In the former Soviet Union and other Diaspora Jewish communities, ORT invests in Jewish schools, making them appealing to Jewish families by offering STEM education and a curriculum that instills in students a strong sense of Jewish values and culture, leading to the renewal of Jewish communal life and deepened connections to Jewish identity for generations to come.
Q: Can you describe an anecdote where ORT has played a significant role in helping people?
A: There are so many ORT success stories (or stories of transformation), but Polina is reflective of many of the students at World ORT Kadima Mada’s Kfar Silver Youth Village, a boarding and day school for at-risk youth in southern Israel. Now 17, she left her home in Ukraine at the age of 14 without her parents and made aliyah to Israel.
Her life in Ukraine was filled with immense economic challenges and an uncertain future. Polina and her family made the choice for her to move to Israel and live at Kfar Silver, which would provide her with the best opportunities for her future.
A young teen, she was scared to come to Israel without her family. When she arrived at Kfar Silver, she was not able to read, write or speak a word of Hebrew. She was enrolled in an intensive introductory Hebrew course; now in her third year there, she is fluent in Hebrew with an average score in her work at 90 percent.
Polina shares, “I’m really proud of myself for advancing so far in Hebrew. I have made a very close group of friends here who have become my family. They support me in everything I do. I love the teachers here—they work hard to give me everything I need. I know that if I need help with anything, I can easily go to them, and they will always be there to help me in my academic subjects and with any other issue I’m experiencing. I can honestly say that my life here in Israel is much better than it was in Ukraine; that Kfar Silver has changed my life completely.”
Polina enjoys English and diplomacy, which includes a focus on negotiation and communication. She says she would like to work in the field of international relations.
Q: What are your immediate and future goals for the organization?
A: My goal for ORT is to rebuild the strong American base of support that existed years ago. I see three key ways to begin that process. First is to retell ORT’s incredible story of 140 years of meaningful, impactful work. Not enough people know its long history, and we want to show them how ORT’s work impacts the Jewish world and addresses the issues they care about, such as strengthening and sustaining Jewish life, and ensuring that Israelis in the periphery have the best opportunity possible to be active and successful Israeli citizens.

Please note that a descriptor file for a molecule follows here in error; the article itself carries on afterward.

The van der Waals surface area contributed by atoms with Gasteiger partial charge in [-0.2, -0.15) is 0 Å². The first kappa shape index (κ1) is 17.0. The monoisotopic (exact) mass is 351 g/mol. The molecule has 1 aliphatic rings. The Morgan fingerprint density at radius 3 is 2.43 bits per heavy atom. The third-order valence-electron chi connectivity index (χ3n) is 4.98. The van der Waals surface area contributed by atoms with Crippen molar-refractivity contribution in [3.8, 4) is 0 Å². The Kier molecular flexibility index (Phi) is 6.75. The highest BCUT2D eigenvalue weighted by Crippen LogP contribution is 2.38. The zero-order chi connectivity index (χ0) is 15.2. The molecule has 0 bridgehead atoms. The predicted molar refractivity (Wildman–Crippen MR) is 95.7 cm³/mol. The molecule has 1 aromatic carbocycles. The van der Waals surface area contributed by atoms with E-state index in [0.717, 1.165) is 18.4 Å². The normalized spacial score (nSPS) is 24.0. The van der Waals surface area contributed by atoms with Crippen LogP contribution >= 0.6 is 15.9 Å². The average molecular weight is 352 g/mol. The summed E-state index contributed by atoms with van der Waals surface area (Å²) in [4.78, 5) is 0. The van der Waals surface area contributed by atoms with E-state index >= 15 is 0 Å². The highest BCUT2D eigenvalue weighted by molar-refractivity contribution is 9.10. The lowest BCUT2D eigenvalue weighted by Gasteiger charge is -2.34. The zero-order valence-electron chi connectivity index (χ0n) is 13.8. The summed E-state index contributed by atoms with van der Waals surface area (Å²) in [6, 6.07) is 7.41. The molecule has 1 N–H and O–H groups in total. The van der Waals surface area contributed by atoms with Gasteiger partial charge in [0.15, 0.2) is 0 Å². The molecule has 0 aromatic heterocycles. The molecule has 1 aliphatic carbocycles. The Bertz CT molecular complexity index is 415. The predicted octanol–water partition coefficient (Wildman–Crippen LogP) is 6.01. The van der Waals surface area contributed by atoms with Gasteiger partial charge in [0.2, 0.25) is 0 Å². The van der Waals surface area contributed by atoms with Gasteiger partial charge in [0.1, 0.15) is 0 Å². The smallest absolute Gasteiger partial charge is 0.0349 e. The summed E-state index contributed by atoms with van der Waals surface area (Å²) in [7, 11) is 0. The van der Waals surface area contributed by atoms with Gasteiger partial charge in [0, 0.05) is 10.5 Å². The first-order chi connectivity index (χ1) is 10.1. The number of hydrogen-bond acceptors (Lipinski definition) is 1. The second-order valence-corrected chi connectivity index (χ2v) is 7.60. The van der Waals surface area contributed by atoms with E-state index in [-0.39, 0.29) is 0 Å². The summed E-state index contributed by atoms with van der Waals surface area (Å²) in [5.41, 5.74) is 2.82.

Second, we need to respond to a Jewish philanthropic landscape that has changed significantly in the last 15 to 20 years. Funders today are thinking differently about how they give; they want to know a lot more about what they are investing in and why. We need to meet them where they are in the conversation about Israel, Jewish life and the various social-justice issues that matter to them today.
And finally, we need to expand our presence and visibility in Jewish communal spaces more broadly. By joining in the national conversation with other Jewish organizations, both old and new, we can support each other in our work, and compare and contrast our respective roles to play in world.
I hope to make progress towards all three of these goals in May, when we will explore our work in Israel together as part of ORT America’s Mission to Israel and the World ORT General Assembly in Jerusalem. These travel opportunities enable our supporters to experience our impact up close through the eyes of our students and teachers, and it all coincides with our milestone 140th anniversary celebration. I can’t think of a better way to celebrate such an important time in this organization’s history.